Needless to say, since the accident, I haven’t thought about my own health situation. Even having metastatic breast cancer (and respiratory issues related to a medication I was on for the cancer) seems trivial and minor compared to my daughter’s situation. Healthy babies are born all the time and we tend to take for granted that ours will be healthy and normal as well. How could I possibly feel sorry for myself when my child is fighting for her child? Of course, I can’t and don’t, but her situation has caused me to pause and look at my own journey.  

What I’ve realized is that in the grand scheme of my life, having stage 4 breast cancer isn’t the worse thing that can happen. Yes, it’s bad and not what I expected or wanted, but in the end, there is so much more that can affect and change me. After watching my daughter and son-in-law deal with their situation over the past few weeks, I’ve realized that in the end, the reality is that life happens and as much as we think we can control our lives, we really can’t be in total control. Whether we are dealing with the negatives or the positives of life, all we can do is try to make the right choices and hope others do the same.  

Don’t Stop Believing!


May you realize that even in your darkest moments, something wonderful and amazing can happen that will change your life and remind you to never stop living for those rays of light that will take away the dark.

RIP Holley Kitchen, the MBC Mom Who Reached Millions

Published January 12, 2016 by Deb Ragosta

Holly reached millions with her moving video. Not a word was spoken, but every word was heard. RIP #Lifer


We were so very sorry to learn Holley died today, January 12, 2016.  She was 43 years old.

“Our hearts are broken as we share the news that Holley peacefully passed away early this morning,” writes Holley Facebook page friend and administrator. “She was surrounded by love, as she has been in every moment of her life. . .Details regarding Holley’s services will be forthcoming. Please respect the privacy of those closest to Holley as they grieve and make all the necessary arrangements. Thank you for your unending support and love.”  ‪#‎Lifer‬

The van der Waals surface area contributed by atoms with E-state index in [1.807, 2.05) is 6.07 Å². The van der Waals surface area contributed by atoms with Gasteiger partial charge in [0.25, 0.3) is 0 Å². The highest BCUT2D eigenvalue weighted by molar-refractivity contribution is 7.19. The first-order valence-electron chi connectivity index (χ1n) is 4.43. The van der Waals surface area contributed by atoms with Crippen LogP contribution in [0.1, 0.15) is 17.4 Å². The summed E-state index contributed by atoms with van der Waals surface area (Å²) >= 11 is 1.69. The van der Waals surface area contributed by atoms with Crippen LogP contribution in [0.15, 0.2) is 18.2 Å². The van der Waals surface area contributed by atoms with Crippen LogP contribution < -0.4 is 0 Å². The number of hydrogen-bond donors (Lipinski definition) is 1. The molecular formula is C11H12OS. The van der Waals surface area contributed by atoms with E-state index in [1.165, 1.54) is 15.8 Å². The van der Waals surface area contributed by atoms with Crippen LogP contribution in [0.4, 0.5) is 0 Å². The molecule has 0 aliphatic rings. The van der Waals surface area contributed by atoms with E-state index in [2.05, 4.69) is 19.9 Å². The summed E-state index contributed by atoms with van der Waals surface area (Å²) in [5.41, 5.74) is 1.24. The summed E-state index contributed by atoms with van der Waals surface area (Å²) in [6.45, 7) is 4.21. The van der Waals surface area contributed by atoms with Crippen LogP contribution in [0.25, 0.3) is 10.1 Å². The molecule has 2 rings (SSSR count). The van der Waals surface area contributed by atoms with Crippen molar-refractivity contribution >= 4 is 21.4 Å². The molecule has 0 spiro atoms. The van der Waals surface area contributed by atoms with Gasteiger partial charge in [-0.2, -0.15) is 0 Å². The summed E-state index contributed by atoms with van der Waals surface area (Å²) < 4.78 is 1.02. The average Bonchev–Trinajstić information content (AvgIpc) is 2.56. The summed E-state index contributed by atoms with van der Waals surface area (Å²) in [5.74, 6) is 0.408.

Anyone who wishes to support the Kitchen family financially, can find the links here. Our hearts go out to Holley’s family and friends. She was a true gem.

“I didn’t know my risk for reoccurrence or what metastatic disease even meant,” she told PEOPLE magazine about the impetus for her famous video. “I didn’t want someone feeling…

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My New Year’s Resolution: Living My Life in a State of Gratitude

Published January 1, 2016 by Deb Ragosta

It’s hard to believe, but another new year has arrived, and, as usual, many people insist on making resolutions (despite the fact we know that many will fail before mid-January).  I think some are doomed to fail because keeping the resolution is usually out of our control.  A resolution is a personal choice and can only succeed if the person making the resolution takes total ownership of it.

I gave up making New Year’s resolutions a long time ago, but recently, a friend made a comment about living in a state of gratitude.  In spite of everything – positive and negative we may be experiencing, we can find gratitude in every moment.  That got me thinking about my own life and how I can at least try to turn everyday into a good day, even if it’s been a day when not everything has gone as well as I had hoped.  Can I accomplish this – especially as a woman living with metastatic breast cancer?  Can I be grateful for the fact I live my life from month to month, dependent on disability payments and a small part time job?  Can I forgive people who have wronged me – especially those I thought were friends, when in reality, they were nothing more than people looking out for themselves but using friendship to disguise their true intentions?  Can I find gratitude in the things over which I have no control?